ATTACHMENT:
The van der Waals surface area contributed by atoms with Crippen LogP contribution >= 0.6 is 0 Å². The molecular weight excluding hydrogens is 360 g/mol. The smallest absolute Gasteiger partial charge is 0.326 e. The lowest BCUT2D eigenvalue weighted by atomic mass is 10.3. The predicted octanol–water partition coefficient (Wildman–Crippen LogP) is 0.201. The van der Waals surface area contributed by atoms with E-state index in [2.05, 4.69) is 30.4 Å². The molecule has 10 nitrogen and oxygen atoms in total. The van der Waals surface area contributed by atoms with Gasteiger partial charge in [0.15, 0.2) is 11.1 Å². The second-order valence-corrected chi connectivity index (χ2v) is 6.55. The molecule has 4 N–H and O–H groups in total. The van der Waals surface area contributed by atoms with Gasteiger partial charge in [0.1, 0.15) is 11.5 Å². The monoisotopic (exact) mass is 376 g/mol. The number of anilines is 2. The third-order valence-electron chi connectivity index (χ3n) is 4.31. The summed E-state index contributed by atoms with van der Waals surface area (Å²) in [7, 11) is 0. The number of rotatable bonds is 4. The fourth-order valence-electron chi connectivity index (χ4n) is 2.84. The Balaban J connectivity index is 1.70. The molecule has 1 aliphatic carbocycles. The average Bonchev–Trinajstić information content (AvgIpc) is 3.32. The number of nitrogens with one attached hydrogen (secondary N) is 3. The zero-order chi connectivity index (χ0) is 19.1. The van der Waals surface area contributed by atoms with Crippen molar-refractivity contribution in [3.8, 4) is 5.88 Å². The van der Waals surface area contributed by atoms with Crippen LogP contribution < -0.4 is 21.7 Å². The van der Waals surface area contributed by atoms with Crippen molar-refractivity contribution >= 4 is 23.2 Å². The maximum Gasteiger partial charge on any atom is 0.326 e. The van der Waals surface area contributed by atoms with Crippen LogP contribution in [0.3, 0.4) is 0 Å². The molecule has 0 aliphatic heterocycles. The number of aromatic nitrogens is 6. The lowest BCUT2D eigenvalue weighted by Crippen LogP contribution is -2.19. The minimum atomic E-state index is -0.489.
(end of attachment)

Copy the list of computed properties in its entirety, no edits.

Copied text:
The van der Waals surface area contributed by atoms with Crippen LogP contribution >= 0.6 is 0 Å². The molecular weight excluding hydrogens is 360 g/mol. The smallest absolute Gasteiger partial charge is 0.326 e. The lowest BCUT2D eigenvalue weighted by atomic mass is 10.3. The predicted octanol–water partition coefficient (Wildman–Crippen LogP) is 0.201. The van der Waals surface area contributed by atoms with E-state index in [2.05, 4.69) is 30.4 Å². The molecule has 10 nitrogen and oxygen atoms in total. The van der Waals surface area contributed by atoms with Gasteiger partial charge in [0.15, 0.2) is 11.1 Å². The second-order valence-corrected chi connectivity index (χ2v) is 6.55. The molecule has 4 N–H and O–H groups in total. The van der Waals surface area contributed by atoms with Gasteiger partial charge in [0.1, 0.15) is 11.5 Å². The monoisotopic (exact) mass is 376 g/mol. The number of anilines is 2. The third-order valence-electron chi connectivity index (χ3n) is 4.31. The summed E-state index contributed by atoms with van der Waals surface area (Å²) in [7, 11) is 0. The number of rotatable bonds is 4. The fourth-order valence-electron chi connectivity index (χ4n) is 2.84. The Balaban J connectivity index is 1.70. The molecule has 1 aliphatic carbocycles. The average Bonchev–Trinajstić information content (AvgIpc) is 3.32. The number of nitrogens with one attached hydrogen (secondary N) is 3. The zero-order chi connectivity index (χ0) is 19.1. The van der Waals surface area contributed by atoms with Crippen molar-refractivity contribution in [3.8, 4) is 5.88 Å². The van der Waals surface area contributed by atoms with Crippen LogP contribution < -0.4 is 21.7 Å². The van der Waals surface area contributed by atoms with Crippen molar-refractivity contribution >= 4 is 23.2 Å². The maximum Gasteiger partial charge on any atom is 0.326 e. The van der Waals surface area contributed by atoms with Crippen LogP contribution in [0.3, 0.4) is 0 Å². The molecule has 0 aliphatic heterocycles. The number of aromatic nitrogens is 6. The lowest BCUT2D eigenvalue weighted by Crippen LogP contribution is -2.19. The minimum atomic E-state index is -0.489.